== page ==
Kristin Coffin

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Drawing inspiration from local landscapes, jewelry designer Kristin Coffin creates her pieces with the classical elements and composition in mind. She’s down to earth and passionate about what she does; it’s easy to see this all shine through in her work.

Kristin was raised in rural New Hampshire and studied Studio Art at the University of Vermont, with an emphasis on metalsmithing and jewelry design.

“Growing up, I never realized jewelry designing could be a career. I loved beading and tinkering with materials to make clothing and accessories. It always seemed like a hobby, rather than something I could pursue into adulthood. It wasn’t until I took my first metalsmithing class in college that everything changed,” she recalls.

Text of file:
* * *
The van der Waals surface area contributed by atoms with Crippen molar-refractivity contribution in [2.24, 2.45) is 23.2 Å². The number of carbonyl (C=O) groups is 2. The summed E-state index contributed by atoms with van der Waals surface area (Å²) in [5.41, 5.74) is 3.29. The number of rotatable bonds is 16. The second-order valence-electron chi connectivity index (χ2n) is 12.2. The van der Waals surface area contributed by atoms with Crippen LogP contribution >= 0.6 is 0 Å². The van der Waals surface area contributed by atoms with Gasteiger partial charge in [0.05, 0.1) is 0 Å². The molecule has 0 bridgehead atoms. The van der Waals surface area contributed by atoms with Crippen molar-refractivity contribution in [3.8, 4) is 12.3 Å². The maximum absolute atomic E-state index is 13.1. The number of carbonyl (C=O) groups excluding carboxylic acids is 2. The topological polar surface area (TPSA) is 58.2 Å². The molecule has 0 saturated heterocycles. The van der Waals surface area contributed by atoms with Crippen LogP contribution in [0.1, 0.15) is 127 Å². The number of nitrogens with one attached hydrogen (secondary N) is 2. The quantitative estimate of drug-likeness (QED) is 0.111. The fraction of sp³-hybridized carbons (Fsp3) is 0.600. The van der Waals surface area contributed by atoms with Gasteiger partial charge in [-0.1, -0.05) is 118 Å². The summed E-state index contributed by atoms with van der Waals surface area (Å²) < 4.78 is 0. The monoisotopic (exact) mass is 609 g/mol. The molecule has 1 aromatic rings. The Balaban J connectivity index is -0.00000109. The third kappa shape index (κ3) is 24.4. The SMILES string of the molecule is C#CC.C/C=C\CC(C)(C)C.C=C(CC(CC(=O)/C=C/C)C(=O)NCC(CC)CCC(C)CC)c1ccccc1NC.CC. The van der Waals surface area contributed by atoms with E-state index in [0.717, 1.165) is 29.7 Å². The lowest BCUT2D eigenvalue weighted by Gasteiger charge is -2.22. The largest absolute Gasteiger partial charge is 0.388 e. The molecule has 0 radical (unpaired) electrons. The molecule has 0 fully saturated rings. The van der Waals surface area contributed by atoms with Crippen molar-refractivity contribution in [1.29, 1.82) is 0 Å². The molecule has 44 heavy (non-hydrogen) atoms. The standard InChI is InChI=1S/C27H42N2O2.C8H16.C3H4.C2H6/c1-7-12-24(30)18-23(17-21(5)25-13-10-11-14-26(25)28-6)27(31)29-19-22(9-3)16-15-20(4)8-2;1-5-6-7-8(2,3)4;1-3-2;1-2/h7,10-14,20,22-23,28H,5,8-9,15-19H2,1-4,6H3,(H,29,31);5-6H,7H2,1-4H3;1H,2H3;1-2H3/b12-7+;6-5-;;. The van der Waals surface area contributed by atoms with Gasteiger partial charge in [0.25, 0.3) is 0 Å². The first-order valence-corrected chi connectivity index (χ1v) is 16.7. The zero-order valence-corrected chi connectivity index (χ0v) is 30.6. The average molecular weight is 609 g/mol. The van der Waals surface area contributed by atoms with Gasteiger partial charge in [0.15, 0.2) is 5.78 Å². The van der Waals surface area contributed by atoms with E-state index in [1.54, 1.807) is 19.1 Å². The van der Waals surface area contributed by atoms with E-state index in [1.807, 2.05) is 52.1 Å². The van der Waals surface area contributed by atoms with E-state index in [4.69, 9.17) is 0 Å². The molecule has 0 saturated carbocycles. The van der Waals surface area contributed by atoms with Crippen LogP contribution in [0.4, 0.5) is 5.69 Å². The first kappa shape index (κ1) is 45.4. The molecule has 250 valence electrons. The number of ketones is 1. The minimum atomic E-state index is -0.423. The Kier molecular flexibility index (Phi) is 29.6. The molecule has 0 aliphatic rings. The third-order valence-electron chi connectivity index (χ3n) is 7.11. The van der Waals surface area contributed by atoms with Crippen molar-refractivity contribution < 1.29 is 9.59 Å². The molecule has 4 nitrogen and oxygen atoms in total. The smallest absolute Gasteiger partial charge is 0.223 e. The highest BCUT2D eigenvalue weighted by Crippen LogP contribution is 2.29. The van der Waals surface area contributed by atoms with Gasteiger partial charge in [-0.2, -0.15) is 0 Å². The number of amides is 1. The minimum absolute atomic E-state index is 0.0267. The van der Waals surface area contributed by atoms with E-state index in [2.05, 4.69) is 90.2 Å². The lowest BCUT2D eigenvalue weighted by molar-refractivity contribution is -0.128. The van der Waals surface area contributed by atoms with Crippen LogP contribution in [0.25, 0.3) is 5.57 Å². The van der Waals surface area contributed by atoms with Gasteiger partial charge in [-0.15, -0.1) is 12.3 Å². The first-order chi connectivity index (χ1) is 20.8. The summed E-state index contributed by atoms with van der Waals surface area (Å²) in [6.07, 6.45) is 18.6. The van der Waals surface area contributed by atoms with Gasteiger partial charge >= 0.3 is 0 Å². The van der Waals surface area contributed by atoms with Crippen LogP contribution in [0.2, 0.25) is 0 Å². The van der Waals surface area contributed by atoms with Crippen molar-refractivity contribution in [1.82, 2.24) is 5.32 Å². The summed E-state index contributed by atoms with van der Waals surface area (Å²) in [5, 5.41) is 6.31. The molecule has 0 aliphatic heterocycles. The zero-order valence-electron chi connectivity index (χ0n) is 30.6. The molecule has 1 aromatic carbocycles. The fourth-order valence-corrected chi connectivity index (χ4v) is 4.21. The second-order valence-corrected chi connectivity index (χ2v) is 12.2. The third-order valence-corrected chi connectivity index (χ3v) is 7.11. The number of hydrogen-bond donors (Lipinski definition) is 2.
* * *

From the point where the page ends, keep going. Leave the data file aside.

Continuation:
Until that point, Kristin was focused on drawing and painting, but after her first metals course, her passion was piqued. She finally found an art form that she wanted to pursue in every free minute she had. Whether that was in between classes or even during vacation months, Kristin truly loved how technical and precise metalsmithing could be.

“Pieces should be works of art, but they should also have the body and its form in mind. Since my pieces are primarily everyday wedding rings, my aesthetic is very balanced, streamlined, and wearable,” explains Kristin.

While she was still in college, Kristin was hired as a goldsmith at a renowned gallery on the East Coast. She started playing with an idea for a jewelry line while she was still in school and pieces of it were sold in the gallery.

“It was fun, but I still didn’t take my own collection very seriously. After the gallery closed its doors I was hired as a metalsmith for renowned artist, Belle Brooke Designs, and I continued to sell my own collection on Etsy,” says Kristin.